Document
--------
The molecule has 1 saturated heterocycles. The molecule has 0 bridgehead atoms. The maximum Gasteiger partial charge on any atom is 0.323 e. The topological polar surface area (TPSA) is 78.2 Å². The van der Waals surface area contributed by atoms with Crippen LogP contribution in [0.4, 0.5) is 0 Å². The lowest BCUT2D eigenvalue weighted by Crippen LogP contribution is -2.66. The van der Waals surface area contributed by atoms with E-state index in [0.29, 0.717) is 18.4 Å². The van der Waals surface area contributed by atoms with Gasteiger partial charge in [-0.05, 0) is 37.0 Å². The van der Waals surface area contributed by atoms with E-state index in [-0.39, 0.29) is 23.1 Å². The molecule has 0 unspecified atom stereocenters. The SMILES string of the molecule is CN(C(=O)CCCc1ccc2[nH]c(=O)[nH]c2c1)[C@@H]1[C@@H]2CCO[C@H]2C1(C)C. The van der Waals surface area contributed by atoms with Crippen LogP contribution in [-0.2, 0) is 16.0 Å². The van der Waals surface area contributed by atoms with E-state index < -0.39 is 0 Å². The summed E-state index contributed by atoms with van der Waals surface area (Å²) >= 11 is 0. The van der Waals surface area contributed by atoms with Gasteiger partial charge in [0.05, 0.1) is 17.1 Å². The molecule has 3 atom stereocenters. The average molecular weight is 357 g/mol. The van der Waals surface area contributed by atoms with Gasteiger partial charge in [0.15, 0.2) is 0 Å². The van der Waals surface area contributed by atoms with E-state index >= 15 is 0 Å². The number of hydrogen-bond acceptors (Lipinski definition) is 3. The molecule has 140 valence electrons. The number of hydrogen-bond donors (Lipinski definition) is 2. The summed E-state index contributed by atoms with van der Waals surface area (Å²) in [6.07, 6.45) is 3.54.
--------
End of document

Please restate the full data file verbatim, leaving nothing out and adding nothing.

The molecule has 1 saturated heterocycles. The molecule has 0 bridgehead atoms. The maximum Gasteiger partial charge on any atom is 0.323 e. The topological polar surface area (TPSA) is 78.2 Å². The van der Waals surface area contributed by atoms with Crippen LogP contribution in [0.4, 0.5) is 0 Å². The lowest BCUT2D eigenvalue weighted by Crippen LogP contribution is -2.66. The van der Waals surface area contributed by atoms with E-state index in [0.29, 0.717) is 18.4 Å². The van der Waals surface area contributed by atoms with Gasteiger partial charge in [-0.05, 0) is 37.0 Å². The van der Waals surface area contributed by atoms with E-state index in [-0.39, 0.29) is 23.1 Å². The molecule has 0 unspecified atom stereocenters. The SMILES string of the molecule is CN(C(=O)CCCc1ccc2[nH]c(=O)[nH]c2c1)[C@@H]1[C@@H]2CCO[C@H]2C1(C)C. The van der Waals surface area contributed by atoms with Crippen LogP contribution in [-0.2, 0) is 16.0 Å². The van der Waals surface area contributed by atoms with E-state index < -0.39 is 0 Å². The summed E-state index contributed by atoms with van der Waals surface area (Å²) >= 11 is 0. The van der Waals surface area contributed by atoms with Gasteiger partial charge in [0.05, 0.1) is 17.1 Å². The molecule has 3 atom stereocenters. The average molecular weight is 357 g/mol. The van der Waals surface area contributed by atoms with Gasteiger partial charge in [0.15, 0.2) is 0 Å². The van der Waals surface area contributed by atoms with E-state index >= 15 is 0 Å². The number of hydrogen-bond acceptors (Lipinski definition) is 3. The molecule has 140 valence electrons. The number of hydrogen-bond donors (Lipinski definition) is 2. The summed E-state index contributed by atoms with van der Waals surface area (Å²) in [6.07, 6.45) is 3.54.